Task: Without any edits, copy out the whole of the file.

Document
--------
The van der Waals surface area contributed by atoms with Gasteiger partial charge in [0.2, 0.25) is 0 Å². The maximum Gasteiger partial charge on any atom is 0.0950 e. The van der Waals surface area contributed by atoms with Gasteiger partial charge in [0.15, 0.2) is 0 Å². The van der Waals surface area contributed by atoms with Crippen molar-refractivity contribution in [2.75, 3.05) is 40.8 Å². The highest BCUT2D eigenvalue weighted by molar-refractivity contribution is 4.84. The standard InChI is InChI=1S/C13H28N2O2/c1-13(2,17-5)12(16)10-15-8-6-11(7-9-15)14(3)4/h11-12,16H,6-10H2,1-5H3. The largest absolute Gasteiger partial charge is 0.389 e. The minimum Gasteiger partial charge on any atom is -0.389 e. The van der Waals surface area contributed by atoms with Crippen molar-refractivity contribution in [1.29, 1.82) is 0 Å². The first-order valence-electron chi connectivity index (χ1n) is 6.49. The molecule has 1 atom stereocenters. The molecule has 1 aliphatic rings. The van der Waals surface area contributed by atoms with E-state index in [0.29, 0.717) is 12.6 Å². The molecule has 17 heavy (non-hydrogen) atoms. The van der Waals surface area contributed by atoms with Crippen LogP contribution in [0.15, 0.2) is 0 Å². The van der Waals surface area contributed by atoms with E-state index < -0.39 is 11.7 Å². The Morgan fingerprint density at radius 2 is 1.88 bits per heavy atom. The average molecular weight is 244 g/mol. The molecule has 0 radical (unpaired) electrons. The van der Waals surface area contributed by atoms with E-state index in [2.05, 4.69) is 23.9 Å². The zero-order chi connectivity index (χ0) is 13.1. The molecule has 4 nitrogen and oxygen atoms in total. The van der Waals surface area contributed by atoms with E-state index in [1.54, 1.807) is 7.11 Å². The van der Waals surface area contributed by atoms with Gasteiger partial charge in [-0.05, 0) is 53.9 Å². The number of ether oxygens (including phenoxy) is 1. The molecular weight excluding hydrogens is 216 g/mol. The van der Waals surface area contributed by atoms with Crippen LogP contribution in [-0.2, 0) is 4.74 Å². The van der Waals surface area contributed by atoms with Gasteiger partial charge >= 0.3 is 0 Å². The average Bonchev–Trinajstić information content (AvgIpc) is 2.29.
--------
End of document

The van der Waals surface area contributed by atoms with Gasteiger partial charge in [0.2, 0.25) is 0 Å². The maximum Gasteiger partial charge on any atom is 0.0950 e. The van der Waals surface area contributed by atoms with Gasteiger partial charge in [0.15, 0.2) is 0 Å². The van der Waals surface area contributed by atoms with Crippen molar-refractivity contribution in [2.75, 3.05) is 40.8 Å². The highest BCUT2D eigenvalue weighted by molar-refractivity contribution is 4.84. The standard InChI is InChI=1S/C13H28N2O2/c1-13(2,17-5)12(16)10-15-8-6-11(7-9-15)14(3)4/h11-12,16H,6-10H2,1-5H3. The largest absolute Gasteiger partial charge is 0.389 e. The minimum Gasteiger partial charge on any atom is -0.389 e. The van der Waals surface area contributed by atoms with Crippen molar-refractivity contribution in [1.29, 1.82) is 0 Å². The first-order valence-electron chi connectivity index (χ1n) is 6.49. The molecule has 1 atom stereocenters. The molecule has 1 aliphatic rings. The van der Waals surface area contributed by atoms with E-state index in [0.29, 0.717) is 12.6 Å². The molecule has 17 heavy (non-hydrogen) atoms. The van der Waals surface area contributed by atoms with Crippen LogP contribution in [0.15, 0.2) is 0 Å². The van der Waals surface area contributed by atoms with E-state index < -0.39 is 11.7 Å². The Morgan fingerprint density at radius 2 is 1.88 bits per heavy atom. The average molecular weight is 244 g/mol. The molecule has 0 radical (unpaired) electrons. The van der Waals surface area contributed by atoms with E-state index in [2.05, 4.69) is 23.9 Å². The zero-order chi connectivity index (χ0) is 13.1. The molecule has 4 nitrogen and oxygen atoms in total. The van der Waals surface area contributed by atoms with E-state index in [1.54, 1.807) is 7.11 Å². The van der Waals surface area contributed by atoms with Gasteiger partial charge in [-0.05, 0) is 53.9 Å². The number of ether oxygens (including phenoxy) is 1. The molecular weight excluding hydrogens is 216 g/mol. The van der Waals surface area contributed by atoms with Crippen LogP contribution in [-0.2, 0) is 4.74 Å². The van der Waals surface area contributed by atoms with Gasteiger partial charge >= 0.3 is 0 Å². The average Bonchev–Trinajstić information content (AvgIpc) is 2.29.